Convoys have set off from French cities bound for Paris where they plan to block roads in protest against France’s Covid restrictions, having been inspired by a Canadian lorry drivers' movement.
Hundreds of drivers are expected to cause disruption on the streets of the capital, a day after police banned the protest.
The Parisian police authority issued a ban on motor protests from Friday to Monday. It said anyone caught blocking public roads could be sentenced to two years in prison, fined €4,500 ($5,125) and banned from driving for three years.
In the central city of Lyon, lorries, cars and campervans were seen snaking their way through the streets, blaring their horns.
Some vehicles were decorated with signs reading “I support the Freedom Convoy”.
Bystanders were seen waving the French national flag as the drivers began their journey for Paris.
A tractor with yellow high-vis vests hanging from its mirrors was among the vehicles driving through Lyon. The Freedom Convoy movement is primarily protesting against France’s Covid-19 pass. However, it has shown signs of evolving into a wider protest against President Emmanuel Macron’s coronavirus policies.
Since mid-January, people in France have had to show proof of vaccination to gain entry to bars, restaurants, cinemas and other public places. Previously, the Covid pass included an option of showing a negative test or proof of recent infection.
Another convoy departed the town of Brest, north-west France, on Friday morning to make the six-hour journey to the capital.
Some drivers displayed signs and flags on their vehicles.
One protester told AFP that French people are being “robbed of many freedoms” under a pretext that has “nothing to do with science and even less [with] medicine”.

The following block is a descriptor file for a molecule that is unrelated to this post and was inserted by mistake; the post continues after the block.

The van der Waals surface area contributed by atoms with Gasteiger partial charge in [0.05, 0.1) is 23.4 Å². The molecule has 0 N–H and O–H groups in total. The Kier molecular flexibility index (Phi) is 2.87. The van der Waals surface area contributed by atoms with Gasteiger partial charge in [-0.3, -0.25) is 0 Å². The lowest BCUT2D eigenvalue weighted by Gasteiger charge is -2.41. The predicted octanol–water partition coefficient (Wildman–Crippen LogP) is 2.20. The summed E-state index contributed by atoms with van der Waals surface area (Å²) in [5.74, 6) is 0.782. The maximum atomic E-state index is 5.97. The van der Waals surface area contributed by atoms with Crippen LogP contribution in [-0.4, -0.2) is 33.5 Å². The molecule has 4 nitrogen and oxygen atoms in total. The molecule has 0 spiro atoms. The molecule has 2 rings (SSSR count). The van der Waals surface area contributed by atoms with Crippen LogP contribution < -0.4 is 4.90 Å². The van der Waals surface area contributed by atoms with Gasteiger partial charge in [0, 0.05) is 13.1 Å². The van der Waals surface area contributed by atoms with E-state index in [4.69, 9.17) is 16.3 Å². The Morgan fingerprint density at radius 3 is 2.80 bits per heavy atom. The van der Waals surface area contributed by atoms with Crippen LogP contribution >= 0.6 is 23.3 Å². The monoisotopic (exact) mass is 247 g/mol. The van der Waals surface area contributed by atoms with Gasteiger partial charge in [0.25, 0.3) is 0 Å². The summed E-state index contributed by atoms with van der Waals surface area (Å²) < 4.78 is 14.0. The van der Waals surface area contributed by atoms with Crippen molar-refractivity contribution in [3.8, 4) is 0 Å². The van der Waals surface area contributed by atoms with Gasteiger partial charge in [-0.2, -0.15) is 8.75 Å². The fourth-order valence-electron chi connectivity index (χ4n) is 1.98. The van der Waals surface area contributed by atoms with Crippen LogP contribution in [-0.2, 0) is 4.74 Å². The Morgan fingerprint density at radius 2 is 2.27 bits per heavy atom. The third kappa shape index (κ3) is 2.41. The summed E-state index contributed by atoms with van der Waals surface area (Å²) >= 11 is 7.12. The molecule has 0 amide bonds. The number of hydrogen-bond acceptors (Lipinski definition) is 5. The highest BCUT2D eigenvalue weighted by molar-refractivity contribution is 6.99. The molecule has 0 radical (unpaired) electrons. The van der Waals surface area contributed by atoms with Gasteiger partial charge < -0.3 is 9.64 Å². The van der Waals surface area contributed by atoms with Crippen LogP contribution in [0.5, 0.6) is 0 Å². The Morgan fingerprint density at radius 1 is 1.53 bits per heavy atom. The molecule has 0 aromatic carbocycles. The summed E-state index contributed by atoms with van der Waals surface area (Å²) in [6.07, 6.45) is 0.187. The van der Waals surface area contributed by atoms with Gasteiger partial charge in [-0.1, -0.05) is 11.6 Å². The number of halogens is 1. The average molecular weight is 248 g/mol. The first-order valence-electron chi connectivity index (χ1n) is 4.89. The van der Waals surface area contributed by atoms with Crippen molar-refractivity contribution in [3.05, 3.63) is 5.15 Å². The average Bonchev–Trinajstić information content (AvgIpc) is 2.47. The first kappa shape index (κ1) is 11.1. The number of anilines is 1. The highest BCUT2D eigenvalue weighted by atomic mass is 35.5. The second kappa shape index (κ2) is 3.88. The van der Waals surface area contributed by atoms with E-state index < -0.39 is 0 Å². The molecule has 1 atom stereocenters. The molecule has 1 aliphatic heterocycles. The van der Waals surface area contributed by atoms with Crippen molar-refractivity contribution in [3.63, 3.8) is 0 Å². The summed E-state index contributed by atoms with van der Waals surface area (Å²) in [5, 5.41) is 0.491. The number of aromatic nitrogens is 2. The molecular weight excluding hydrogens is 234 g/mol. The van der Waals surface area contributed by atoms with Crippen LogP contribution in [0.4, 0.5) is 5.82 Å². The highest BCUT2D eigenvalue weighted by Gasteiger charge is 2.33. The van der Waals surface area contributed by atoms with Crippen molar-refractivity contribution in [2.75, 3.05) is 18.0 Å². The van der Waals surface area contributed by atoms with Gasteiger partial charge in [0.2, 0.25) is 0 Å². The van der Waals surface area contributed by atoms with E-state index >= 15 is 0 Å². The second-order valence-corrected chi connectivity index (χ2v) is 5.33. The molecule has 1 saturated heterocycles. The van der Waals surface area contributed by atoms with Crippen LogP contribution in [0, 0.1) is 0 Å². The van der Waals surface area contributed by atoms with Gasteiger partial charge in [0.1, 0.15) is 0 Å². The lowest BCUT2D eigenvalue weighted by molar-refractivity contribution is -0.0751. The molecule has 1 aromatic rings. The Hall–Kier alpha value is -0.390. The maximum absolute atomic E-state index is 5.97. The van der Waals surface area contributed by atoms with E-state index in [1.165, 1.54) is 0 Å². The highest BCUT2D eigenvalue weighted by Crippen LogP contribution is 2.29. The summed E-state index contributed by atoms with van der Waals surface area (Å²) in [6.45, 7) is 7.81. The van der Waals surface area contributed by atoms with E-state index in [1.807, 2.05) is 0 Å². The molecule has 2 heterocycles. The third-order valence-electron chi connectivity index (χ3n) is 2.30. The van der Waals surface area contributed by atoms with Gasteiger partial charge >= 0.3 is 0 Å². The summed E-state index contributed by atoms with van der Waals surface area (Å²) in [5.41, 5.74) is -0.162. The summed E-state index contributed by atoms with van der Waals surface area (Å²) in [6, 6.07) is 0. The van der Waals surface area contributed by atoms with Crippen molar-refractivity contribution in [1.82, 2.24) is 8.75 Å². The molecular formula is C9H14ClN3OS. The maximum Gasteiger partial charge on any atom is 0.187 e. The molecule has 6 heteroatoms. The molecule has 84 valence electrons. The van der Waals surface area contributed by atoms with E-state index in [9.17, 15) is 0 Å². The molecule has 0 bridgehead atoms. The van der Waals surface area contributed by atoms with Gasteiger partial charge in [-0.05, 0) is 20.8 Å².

The French protesters have shared images of lorry drivers in Canada who have blockaded border crossings and paralysed central Ottawa while demanding an end to their country’s Covid-19 restrictions, including a rule for all truckers entering Canada to be fully vaccinated.
Some far-right and other figures in France appeared to be trying to revitalise their own protest movements, which represent a small minority of French citizens, by capitalising on the global attention on the Canadian blockade.
A separate protest has been planned in the Belgian capital Brussels on Monday.
Police in Paris announced the ban on the convoy on Thursday. “The stated objective of these demonstrations is to ‘block the capital’ by preventing road traffic from circulating in order to further their demands … from Friday, before moving on to Brussels on Monday,” police said.
The authority said due to the “risk to public order, these protests will be banned from February 11 to 14”.
The announcement came after convoys of cars, vans and motorbikes began leaving French cities on Wednesday and Thursday in the hope of reaching Paris.
Groups of protesters were given colourful send-offs from Nice in the south-east, Bayonne in the south-west, Strasbourg in the north-east and Cherbourg in the north-west.